By researching motorhomes, you may build up a picture not only of what is available but what types of motorhome, what makes and models, what sizes and layouts and what prices might begin to meet your particular, individual needs and requirements.

Although our experience of every aspect of motorhome ownership makes us expert counsellors for potential buyers, we could not hope to address every question or query in a brief article such as this.

Your own requirements and circumstances, of course, are unique to you and they will inevitably play a large part in deciding the future motorhome you purchase.

But where do you start? What goes into researching the possibilities and choosing your next motorhome – and why is that choice ultimately likely to lead you to a motorhome made by Auto-Sleepers?

The research

Researching motorhomes is by no means difficult. Literally thousands of websites are ready to visit at the click of a mouse or the touch of your tablet.

Make a start now and you are soon likely to drill down to your shortlist of motorhomes to buy, others to keep an eye on for the future, and all manner of tips and suggestions on owning your own vehicle.

The internet

While the internet may be immediately and easily accessible – just search for “UK motorhomes” – it’s likely to produce a scattergun result of more than half a million links for you to follow.

Fortunately, therefore, there are other rich sources of research material:


  • a visit to your motorhome dealer begins to focus your research and to make it altogether more meaningful;
  • a good way to start that process is to identify motorhome dealers, franchises, retailers, and manufacturers;
  • although the amount and quality of information is likely to vary quite widely from one dealer – and their website – to another, any reputable supplier probably posts well-illustrated content, which gives you the chance not only to read descriptions (in varying degrees of detail) but also to see makes and models which might pique your interest;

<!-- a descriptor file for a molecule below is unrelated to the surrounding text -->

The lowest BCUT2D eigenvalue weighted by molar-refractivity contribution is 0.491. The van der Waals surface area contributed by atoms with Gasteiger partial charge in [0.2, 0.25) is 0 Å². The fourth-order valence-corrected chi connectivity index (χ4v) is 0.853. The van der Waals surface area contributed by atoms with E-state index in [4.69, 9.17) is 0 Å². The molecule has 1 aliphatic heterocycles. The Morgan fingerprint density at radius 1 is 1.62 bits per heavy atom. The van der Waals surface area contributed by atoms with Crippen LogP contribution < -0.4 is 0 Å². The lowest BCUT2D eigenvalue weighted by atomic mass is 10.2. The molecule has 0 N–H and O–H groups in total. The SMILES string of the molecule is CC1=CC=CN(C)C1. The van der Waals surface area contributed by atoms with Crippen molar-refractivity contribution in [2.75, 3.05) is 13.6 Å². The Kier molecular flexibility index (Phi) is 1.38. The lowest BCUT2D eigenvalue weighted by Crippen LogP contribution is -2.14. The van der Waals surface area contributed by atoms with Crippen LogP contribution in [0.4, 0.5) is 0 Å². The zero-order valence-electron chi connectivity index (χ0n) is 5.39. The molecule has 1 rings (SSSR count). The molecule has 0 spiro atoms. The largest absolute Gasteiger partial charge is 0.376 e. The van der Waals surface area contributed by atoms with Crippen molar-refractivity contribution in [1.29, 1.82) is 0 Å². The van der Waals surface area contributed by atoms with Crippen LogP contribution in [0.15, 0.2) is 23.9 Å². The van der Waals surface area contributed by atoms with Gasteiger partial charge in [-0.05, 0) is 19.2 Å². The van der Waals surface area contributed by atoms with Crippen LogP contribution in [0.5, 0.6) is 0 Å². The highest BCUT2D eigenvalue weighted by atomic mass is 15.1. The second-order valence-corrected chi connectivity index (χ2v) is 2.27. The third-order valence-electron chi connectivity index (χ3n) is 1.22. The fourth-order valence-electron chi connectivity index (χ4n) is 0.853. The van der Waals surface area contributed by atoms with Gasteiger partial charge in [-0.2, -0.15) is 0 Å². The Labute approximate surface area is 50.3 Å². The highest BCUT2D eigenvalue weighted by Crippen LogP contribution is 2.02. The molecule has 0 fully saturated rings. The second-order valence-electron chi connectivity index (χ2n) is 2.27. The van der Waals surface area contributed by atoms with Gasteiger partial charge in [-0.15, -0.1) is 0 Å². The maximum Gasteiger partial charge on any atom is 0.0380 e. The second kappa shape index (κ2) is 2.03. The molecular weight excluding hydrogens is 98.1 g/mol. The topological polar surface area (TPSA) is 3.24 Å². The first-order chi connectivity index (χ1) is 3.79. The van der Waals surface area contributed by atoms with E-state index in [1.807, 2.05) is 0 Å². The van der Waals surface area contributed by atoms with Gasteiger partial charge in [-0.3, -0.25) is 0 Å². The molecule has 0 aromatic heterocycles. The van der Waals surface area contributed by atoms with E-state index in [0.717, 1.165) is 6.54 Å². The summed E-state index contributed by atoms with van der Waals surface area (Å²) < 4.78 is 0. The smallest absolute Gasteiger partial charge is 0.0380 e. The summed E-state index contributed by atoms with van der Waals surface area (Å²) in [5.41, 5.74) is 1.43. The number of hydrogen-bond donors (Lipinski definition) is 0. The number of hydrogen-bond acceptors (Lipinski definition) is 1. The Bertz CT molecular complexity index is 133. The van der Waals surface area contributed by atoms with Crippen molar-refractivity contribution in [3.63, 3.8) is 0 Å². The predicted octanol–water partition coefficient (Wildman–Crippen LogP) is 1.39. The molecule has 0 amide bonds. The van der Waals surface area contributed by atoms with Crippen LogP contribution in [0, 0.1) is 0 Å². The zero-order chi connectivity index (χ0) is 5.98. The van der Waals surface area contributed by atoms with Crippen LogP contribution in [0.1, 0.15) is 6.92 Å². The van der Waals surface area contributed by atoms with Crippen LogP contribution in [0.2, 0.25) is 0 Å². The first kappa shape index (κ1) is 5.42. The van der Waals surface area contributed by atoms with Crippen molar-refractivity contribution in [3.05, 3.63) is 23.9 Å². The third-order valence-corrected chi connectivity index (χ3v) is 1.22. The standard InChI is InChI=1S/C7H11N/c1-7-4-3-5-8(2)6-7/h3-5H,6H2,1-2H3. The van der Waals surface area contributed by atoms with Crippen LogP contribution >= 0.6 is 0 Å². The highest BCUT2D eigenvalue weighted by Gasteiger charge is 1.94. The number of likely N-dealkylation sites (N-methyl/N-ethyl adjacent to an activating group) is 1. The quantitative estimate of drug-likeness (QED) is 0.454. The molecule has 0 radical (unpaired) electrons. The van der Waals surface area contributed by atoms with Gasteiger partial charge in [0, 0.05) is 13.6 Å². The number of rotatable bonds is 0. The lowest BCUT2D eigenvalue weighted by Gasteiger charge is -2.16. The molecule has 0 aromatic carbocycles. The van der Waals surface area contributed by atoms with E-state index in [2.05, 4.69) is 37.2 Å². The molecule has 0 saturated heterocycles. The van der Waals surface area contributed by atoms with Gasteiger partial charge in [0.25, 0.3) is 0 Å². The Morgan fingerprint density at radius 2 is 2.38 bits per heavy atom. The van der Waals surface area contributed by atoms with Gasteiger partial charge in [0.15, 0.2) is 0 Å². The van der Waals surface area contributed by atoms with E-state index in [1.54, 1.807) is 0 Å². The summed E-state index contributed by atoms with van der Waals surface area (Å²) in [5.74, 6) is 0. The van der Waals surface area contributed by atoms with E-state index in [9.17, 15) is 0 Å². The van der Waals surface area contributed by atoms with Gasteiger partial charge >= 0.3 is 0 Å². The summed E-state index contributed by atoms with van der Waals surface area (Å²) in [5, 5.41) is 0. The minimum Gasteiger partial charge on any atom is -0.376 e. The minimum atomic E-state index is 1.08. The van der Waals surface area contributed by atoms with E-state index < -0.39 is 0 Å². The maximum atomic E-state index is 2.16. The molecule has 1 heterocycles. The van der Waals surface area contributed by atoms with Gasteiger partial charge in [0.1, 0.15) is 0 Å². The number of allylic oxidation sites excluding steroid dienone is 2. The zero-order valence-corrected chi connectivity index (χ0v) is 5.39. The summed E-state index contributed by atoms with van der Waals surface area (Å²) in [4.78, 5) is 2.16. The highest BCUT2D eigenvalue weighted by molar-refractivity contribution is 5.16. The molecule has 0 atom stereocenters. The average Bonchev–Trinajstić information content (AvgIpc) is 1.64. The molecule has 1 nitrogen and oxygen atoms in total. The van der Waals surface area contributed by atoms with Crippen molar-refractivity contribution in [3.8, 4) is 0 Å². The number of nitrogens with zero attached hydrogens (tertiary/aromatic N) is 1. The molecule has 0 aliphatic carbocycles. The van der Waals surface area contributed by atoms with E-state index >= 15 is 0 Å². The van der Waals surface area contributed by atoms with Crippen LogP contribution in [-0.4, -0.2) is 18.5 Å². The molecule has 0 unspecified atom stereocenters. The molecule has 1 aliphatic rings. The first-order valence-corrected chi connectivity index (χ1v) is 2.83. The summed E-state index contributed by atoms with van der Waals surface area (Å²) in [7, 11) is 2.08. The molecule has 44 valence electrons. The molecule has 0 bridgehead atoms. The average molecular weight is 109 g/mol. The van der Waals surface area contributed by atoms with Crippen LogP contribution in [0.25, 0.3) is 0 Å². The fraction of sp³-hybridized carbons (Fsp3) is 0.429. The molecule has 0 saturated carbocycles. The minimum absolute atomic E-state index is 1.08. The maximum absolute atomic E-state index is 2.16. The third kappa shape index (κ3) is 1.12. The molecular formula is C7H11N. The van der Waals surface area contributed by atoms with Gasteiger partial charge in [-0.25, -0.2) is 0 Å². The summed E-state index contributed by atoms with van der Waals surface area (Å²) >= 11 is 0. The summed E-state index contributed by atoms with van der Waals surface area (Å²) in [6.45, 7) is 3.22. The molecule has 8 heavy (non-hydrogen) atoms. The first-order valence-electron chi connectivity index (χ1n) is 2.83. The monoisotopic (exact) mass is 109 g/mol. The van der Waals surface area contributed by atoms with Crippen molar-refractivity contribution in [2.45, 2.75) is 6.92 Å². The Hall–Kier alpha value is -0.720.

• some dealers might also let you download or order catalogues of this year’s latest models of motorhome;


  • there are also online magazines which publish reviews of motorhomes – with Practical Motorhome for one offering at least one major, detailed review each week;


  • webpages and hard copy may give you many leads, but probably leave you itching to see the real thing for yourself;
  • check out the dates and places of some of the many motorhome and caravan shows that take place all around the country each year;
  • remember, too, that more permanent exhibition spaces are maintained by leading dealers – such as ourselves here at Derby Motorhomes, where our extensive indoor showrooms let you get up close and personal with a huge range of models, all under one roof which keeps out the wind and the rain for viewings on wintry days;
  • in fact, we are especially conscious of the need to provide our customers with a seamless experience between online research and browsing and the chance to see and sit in a selection of motorhomes for themselves – our website, the descriptions, illustrations and downloadable catalogues and the extensive facilities here at our site in Derby, are all designed to offer just that experience;


  • as you continue researching motorhomes, you might want to mark some of the websites you visit as favourites to visit more regularly;
  • the Caravan and Motorhome Club, which was founded more than 100 years ago, maintains regularly updated sections of its website dedicated not only to subjects such as choosing and buying a motorhome but also listings of some of the campsites you might visit;
  • the Camping and Caravanning Clubdevotes perhaps even more space and consideration to motorhomes – including an especially detailed menu of articles on everything from choosing your motorhome, buying guides, driving tips, and care for your motorhome.

Your type of motorhome

For all the research you might be doing, it helps, of course, if you have at least a rough idea of the type of motorhome you are after and just how you – and your family – may be planning to use it.

The following are the broad categories into which motorhomes, in general, might be sub-divided:


  • these are typically relatively small vehicles with basic sleeping facilities and possibly some additional catering and hygiene facilities too;
  • if you are unfamiliar with them, you may be able to picture one by thinking of those now-legendary VW camper vans of the late 1960s, which were immortalised by the Hippy Movement;
  • today’s campervans, though, are entirely different and almost sophisticated by comparison;
  • yet, they remain small vehicles and are likely to be best suited to couples who may not plan on taking children or others with them on their trips;

Van conversions

  • these are larger and much more luxuriously equipped than campervans – at least, in most cases;
  • they’re typically based around the idea of a smaller standard commercial van which has been extensively customised in order to provide sleeping and other accommodation-related facilities;